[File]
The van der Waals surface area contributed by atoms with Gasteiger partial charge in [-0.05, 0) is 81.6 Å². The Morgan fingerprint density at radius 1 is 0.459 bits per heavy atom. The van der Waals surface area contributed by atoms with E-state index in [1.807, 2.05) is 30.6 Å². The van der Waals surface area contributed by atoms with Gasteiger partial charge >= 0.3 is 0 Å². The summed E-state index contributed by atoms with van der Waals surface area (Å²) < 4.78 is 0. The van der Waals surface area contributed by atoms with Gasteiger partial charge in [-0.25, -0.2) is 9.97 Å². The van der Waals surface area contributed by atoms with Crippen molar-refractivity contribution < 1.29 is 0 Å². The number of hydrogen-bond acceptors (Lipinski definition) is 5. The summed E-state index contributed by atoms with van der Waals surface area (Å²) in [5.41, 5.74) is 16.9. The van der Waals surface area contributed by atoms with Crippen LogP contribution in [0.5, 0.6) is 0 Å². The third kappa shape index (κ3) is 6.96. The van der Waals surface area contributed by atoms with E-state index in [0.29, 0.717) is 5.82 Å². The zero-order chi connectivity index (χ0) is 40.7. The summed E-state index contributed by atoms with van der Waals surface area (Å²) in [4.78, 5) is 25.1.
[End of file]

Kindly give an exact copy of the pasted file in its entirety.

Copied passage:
The van der Waals surface area contributed by atoms with Gasteiger partial charge in [-0.05, 0) is 81.6 Å². The Morgan fingerprint density at radius 1 is 0.459 bits per heavy atom. The van der Waals surface area contributed by atoms with E-state index in [1.807, 2.05) is 30.6 Å². The van der Waals surface area contributed by atoms with Gasteiger partial charge >= 0.3 is 0 Å². The summed E-state index contributed by atoms with van der Waals surface area (Å²) < 4.78 is 0. The van der Waals surface area contributed by atoms with Gasteiger partial charge in [-0.25, -0.2) is 9.97 Å². The van der Waals surface area contributed by atoms with Crippen molar-refractivity contribution < 1.29 is 0 Å². The number of hydrogen-bond acceptors (Lipinski definition) is 5. The summed E-state index contributed by atoms with van der Waals surface area (Å²) in [5.41, 5.74) is 16.9. The van der Waals surface area contributed by atoms with Crippen LogP contribution in [0.5, 0.6) is 0 Å². The third kappa shape index (κ3) is 6.96. The van der Waals surface area contributed by atoms with E-state index in [0.29, 0.717) is 5.82 Å². The zero-order chi connectivity index (χ0) is 40.7. The summed E-state index contributed by atoms with van der Waals surface area (Å²) in [4.78, 5) is 25.1.